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Three New Heifer Calves

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For months we wondered if our three breeding cows were pregnant. We were sure about one, but not about the other two. Then, on Wednesday, within the span of 12 hours, all three gave birth to female calves. While we would have preferred steers (for meat), we are well set up with breeding cows for the upcoming years.

Updates delayed until Sat morning.

2023-05-31-calves3 2023-05-31-calves2 2023-05-31-calves1


9 Comments on “Three New Heifer Calves

  1. Frank


    That brings back memories of days gone bye.
    After I finished my obligations to my country, I attended college. Since I decided to be an Ag major, I worked at the College Beef Unit while going to school. One of the tricks I learned, that if the calf is rejected by the mother when trying to nurse or you are attempting to “use a bummer calf”, try spraying hair spray on the calf and the nose area per se of the mother. Don’t get any in the eyes.
    Yeah, I know, old wife’s tales, but it did work for us,


    I may get in trouble for posting this, but that is okay.

  2. Mark Johnson

    And just like that , your herd has doubled !! Congratulations !! Keepum close for a while, All the wild things seem to love calves. Good luck.
    Mark J

  3. Allan J. Knepper

    Dave……this sure takes me back to my formative years. Always had some livestock around on our parents 40acres when we were growing up. Lots of work and responsibility but lots of reward……porterhouse !
    Keep us up to speed on the growing family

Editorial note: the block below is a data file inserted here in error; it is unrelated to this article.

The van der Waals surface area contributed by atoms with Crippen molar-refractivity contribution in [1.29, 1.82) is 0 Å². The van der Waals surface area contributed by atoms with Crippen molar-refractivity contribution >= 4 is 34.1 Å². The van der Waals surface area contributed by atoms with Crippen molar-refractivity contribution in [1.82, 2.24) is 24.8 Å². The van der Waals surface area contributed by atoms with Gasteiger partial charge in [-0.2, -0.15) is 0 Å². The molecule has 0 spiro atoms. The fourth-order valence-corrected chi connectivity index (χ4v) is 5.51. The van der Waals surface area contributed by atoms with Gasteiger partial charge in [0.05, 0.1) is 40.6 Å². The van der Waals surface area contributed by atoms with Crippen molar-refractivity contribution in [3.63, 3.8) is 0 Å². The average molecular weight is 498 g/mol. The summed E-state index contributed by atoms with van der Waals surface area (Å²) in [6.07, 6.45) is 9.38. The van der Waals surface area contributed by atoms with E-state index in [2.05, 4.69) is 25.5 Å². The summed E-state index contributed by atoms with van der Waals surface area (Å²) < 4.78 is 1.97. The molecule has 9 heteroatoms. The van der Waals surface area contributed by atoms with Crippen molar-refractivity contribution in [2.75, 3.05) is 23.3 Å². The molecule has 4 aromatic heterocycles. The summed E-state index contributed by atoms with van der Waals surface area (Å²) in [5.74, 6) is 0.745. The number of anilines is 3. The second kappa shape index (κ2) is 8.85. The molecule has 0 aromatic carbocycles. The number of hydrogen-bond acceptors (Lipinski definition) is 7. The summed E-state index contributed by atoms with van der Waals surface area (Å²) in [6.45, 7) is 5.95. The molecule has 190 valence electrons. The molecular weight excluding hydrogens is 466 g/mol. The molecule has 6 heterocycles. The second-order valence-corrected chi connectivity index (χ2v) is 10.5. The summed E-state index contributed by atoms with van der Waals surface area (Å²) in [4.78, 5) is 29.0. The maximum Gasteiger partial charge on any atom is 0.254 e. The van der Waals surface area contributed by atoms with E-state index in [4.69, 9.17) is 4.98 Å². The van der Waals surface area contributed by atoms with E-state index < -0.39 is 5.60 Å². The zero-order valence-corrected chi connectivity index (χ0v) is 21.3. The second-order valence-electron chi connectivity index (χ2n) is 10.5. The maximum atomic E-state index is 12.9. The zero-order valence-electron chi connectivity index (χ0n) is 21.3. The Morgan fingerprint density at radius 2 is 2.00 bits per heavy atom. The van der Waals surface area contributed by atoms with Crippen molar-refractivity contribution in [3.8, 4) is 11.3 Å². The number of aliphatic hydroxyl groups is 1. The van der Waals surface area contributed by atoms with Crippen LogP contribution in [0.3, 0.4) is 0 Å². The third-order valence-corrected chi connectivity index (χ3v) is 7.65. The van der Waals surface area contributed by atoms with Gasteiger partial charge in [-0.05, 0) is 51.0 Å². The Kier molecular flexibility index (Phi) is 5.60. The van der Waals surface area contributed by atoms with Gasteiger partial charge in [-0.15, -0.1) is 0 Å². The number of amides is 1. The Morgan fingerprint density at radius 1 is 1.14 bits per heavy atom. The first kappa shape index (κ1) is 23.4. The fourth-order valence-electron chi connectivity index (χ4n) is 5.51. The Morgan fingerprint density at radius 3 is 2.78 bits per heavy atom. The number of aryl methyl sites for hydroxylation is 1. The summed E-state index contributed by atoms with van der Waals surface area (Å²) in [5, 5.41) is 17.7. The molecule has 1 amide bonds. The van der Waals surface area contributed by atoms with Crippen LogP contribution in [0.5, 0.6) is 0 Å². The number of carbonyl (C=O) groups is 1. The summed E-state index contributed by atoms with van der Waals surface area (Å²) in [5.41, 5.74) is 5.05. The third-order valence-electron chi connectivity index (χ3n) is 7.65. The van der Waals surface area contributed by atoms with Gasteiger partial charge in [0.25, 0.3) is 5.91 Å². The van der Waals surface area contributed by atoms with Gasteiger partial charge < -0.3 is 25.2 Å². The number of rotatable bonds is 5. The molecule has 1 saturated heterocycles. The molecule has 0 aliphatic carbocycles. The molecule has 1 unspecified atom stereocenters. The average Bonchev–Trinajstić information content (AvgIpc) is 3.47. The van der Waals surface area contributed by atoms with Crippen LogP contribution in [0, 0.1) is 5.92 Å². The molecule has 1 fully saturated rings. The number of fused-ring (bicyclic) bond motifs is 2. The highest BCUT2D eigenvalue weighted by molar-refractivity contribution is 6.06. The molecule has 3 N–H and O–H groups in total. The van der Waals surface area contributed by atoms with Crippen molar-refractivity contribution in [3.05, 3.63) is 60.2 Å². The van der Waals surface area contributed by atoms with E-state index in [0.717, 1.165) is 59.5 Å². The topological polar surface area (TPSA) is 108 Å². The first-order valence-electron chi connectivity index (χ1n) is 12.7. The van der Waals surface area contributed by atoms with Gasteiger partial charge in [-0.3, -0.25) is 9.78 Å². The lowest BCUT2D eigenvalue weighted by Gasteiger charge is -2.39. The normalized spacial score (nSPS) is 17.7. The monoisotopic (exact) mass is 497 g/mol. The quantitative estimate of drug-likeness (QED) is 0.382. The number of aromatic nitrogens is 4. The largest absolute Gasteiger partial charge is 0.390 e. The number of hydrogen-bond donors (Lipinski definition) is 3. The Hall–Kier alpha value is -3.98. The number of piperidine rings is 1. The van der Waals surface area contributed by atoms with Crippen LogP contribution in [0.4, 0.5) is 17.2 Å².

4. David Eilers Post author

    All: All the calves seem to be thriving, so we feel fortunate.

    Brian: no bull, but 100% beef! (and tastes great, too … we saved the hanging steaks from the two steers we butchered in March … oh boy, that was better than tenderloins!)

    Allan and Mark: We now have three cows, 1 year-old heifer, 1 year-old steer, and three brand-new calves (8 total). This positions us pretty well for future breeding, but not for near-term steers, which is a problem. (and the one steer is already sold … gets butchered in November). Thankfully, we have an offer from our neighbor to grab some young quality steers when he gets his next spring. So, we’ll likely get a few.

    The big debate was whether to have cows over the winter again this upcoming winter (winter was a pain last year as we weren’t well prepared for them). However, if we plan to have 7 cows/heifers over the winter, then we’ll need to buy steers in the spring to sell in the fall (and keep one for ourselves), but our acreage will only support about six cows over the summer (2.5 acres). So we will either need to sell some cows or buy some more acreage. It just so happens we may be able to buy some acreage across the street (5-10 acres). This preserves our eastern view for the foreseeable future and allows us to still visually monitor the animals, but means more fence lines, water, etc to manage. Ugh, decisions, decisions.

    Frank: You never know when those tips/tricks will prove useful! Thanks.

  5. Dave from Mn

    While steers are usually preferred for meat , I feel like we would do a heifer if need be. But that was like 50 years ago.

  6. David Eilers Post author

    Dave: You just reminded me that someone told me their favorite meet was a cow between her first and second offspring. So, I suppose that’s possibility.

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